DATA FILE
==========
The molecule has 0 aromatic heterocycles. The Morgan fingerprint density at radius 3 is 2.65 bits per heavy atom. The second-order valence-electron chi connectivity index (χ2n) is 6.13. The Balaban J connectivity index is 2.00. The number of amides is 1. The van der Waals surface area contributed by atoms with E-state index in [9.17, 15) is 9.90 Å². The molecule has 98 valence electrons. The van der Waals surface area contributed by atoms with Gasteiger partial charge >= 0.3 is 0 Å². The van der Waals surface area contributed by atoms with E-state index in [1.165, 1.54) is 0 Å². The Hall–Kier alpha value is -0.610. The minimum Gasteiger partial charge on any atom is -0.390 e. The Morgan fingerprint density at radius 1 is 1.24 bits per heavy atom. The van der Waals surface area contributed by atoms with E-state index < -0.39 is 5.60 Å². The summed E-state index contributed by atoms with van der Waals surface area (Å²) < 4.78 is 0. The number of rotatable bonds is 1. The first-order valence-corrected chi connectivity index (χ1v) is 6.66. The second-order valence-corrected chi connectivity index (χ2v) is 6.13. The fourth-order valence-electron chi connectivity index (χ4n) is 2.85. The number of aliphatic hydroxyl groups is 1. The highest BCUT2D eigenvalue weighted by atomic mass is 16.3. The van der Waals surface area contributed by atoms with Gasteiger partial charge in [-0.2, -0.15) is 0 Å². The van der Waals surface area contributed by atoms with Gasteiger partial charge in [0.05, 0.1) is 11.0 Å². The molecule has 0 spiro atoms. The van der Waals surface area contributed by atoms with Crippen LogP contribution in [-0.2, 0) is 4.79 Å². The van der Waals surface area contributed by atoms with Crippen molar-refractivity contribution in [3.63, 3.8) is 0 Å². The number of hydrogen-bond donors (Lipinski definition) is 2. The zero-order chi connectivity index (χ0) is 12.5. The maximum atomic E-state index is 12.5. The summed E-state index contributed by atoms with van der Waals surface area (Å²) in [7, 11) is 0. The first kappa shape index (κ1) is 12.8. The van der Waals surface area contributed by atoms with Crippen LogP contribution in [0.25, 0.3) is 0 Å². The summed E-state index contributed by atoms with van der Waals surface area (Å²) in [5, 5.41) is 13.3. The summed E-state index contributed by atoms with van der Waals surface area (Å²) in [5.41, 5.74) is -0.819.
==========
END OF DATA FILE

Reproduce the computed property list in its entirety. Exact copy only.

The molecule has 0 aromatic heterocycles. The Morgan fingerprint density at radius 3 is 2.65 bits per heavy atom. The second-order valence-electron chi connectivity index (χ2n) is 6.13. The Balaban J connectivity index is 2.00. The number of amides is 1. The van der Waals surface area contributed by atoms with E-state index in [9.17, 15) is 9.90 Å². The molecule has 98 valence electrons. The van der Waals surface area contributed by atoms with Gasteiger partial charge >= 0.3 is 0 Å². The van der Waals surface area contributed by atoms with E-state index in [1.165, 1.54) is 0 Å². The Hall–Kier alpha value is -0.610. The minimum Gasteiger partial charge on any atom is -0.390 e. The Morgan fingerprint density at radius 1 is 1.24 bits per heavy atom. The van der Waals surface area contributed by atoms with E-state index < -0.39 is 5.60 Å². The summed E-state index contributed by atoms with van der Waals surface area (Å²) < 4.78 is 0. The number of rotatable bonds is 1. The first-order valence-corrected chi connectivity index (χ1v) is 6.66. The second-order valence-corrected chi connectivity index (χ2v) is 6.13. The fourth-order valence-electron chi connectivity index (χ4n) is 2.85. The number of aliphatic hydroxyl groups is 1. The highest BCUT2D eigenvalue weighted by atomic mass is 16.3. The van der Waals surface area contributed by atoms with Gasteiger partial charge in [-0.2, -0.15) is 0 Å². The van der Waals surface area contributed by atoms with Gasteiger partial charge in [0.05, 0.1) is 11.0 Å². The molecule has 0 spiro atoms. The van der Waals surface area contributed by atoms with Crippen LogP contribution in [-0.2, 0) is 4.79 Å². The van der Waals surface area contributed by atoms with Crippen molar-refractivity contribution in [3.63, 3.8) is 0 Å². The number of hydrogen-bond donors (Lipinski definition) is 2. The zero-order chi connectivity index (χ0) is 12.5. The maximum atomic E-state index is 12.5. The summed E-state index contributed by atoms with van der Waals surface area (Å²) in [7, 11) is 0. The first kappa shape index (κ1) is 12.8. The van der Waals surface area contributed by atoms with Crippen LogP contribution in [0.25, 0.3) is 0 Å². The summed E-state index contributed by atoms with van der Waals surface area (Å²) in [5, 5.41) is 13.3. The summed E-state index contributed by atoms with van der Waals surface area (Å²) in [5.41, 5.74) is -0.819.